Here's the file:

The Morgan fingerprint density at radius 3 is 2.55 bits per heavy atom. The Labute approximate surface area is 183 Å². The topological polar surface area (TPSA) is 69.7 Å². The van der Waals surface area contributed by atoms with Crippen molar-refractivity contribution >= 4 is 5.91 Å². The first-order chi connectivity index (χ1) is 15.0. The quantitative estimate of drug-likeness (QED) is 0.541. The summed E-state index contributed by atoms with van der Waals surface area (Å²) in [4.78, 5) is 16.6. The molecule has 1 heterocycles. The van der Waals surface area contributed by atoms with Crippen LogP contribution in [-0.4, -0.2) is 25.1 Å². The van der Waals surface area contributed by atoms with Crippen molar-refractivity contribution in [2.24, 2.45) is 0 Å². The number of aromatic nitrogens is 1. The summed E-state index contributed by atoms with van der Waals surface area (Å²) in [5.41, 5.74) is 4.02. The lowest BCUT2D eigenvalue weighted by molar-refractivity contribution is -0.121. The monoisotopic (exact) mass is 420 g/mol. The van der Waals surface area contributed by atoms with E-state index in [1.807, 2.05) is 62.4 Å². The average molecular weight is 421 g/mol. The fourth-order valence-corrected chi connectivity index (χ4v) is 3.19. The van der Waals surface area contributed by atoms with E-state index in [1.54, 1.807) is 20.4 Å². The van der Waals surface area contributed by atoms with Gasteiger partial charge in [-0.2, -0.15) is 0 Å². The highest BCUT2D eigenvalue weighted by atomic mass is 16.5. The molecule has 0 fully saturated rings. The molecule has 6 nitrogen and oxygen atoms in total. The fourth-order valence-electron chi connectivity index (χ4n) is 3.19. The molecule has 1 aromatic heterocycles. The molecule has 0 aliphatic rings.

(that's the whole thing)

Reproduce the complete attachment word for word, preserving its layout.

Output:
The Morgan fingerprint density at radius 3 is 2.55 bits per heavy atom. The Labute approximate surface area is 183 Å². The topological polar surface area (TPSA) is 69.7 Å². The van der Waals surface area contributed by atoms with Crippen molar-refractivity contribution >= 4 is 5.91 Å². The first-order chi connectivity index (χ1) is 15.0. The quantitative estimate of drug-likeness (QED) is 0.541. The summed E-state index contributed by atoms with van der Waals surface area (Å²) in [4.78, 5) is 16.6. The molecule has 1 heterocycles. The van der Waals surface area contributed by atoms with Crippen LogP contribution in [-0.4, -0.2) is 25.1 Å². The van der Waals surface area contributed by atoms with Crippen molar-refractivity contribution in [2.24, 2.45) is 0 Å². The number of aromatic nitrogens is 1. The summed E-state index contributed by atoms with van der Waals surface area (Å²) in [5.41, 5.74) is 4.02. The lowest BCUT2D eigenvalue weighted by molar-refractivity contribution is -0.121. The monoisotopic (exact) mass is 420 g/mol. The van der Waals surface area contributed by atoms with E-state index in [1.807, 2.05) is 62.4 Å². The average molecular weight is 421 g/mol. The fourth-order valence-corrected chi connectivity index (χ4v) is 3.19. The van der Waals surface area contributed by atoms with E-state index in [1.54, 1.807) is 20.4 Å². The van der Waals surface area contributed by atoms with Gasteiger partial charge in [-0.2, -0.15) is 0 Å². The highest BCUT2D eigenvalue weighted by atomic mass is 16.5. The molecule has 0 fully saturated rings. The molecule has 6 nitrogen and oxygen atoms in total. The fourth-order valence-electron chi connectivity index (χ4n) is 3.19. The molecule has 1 aromatic heterocycles. The molecule has 0 aliphatic rings.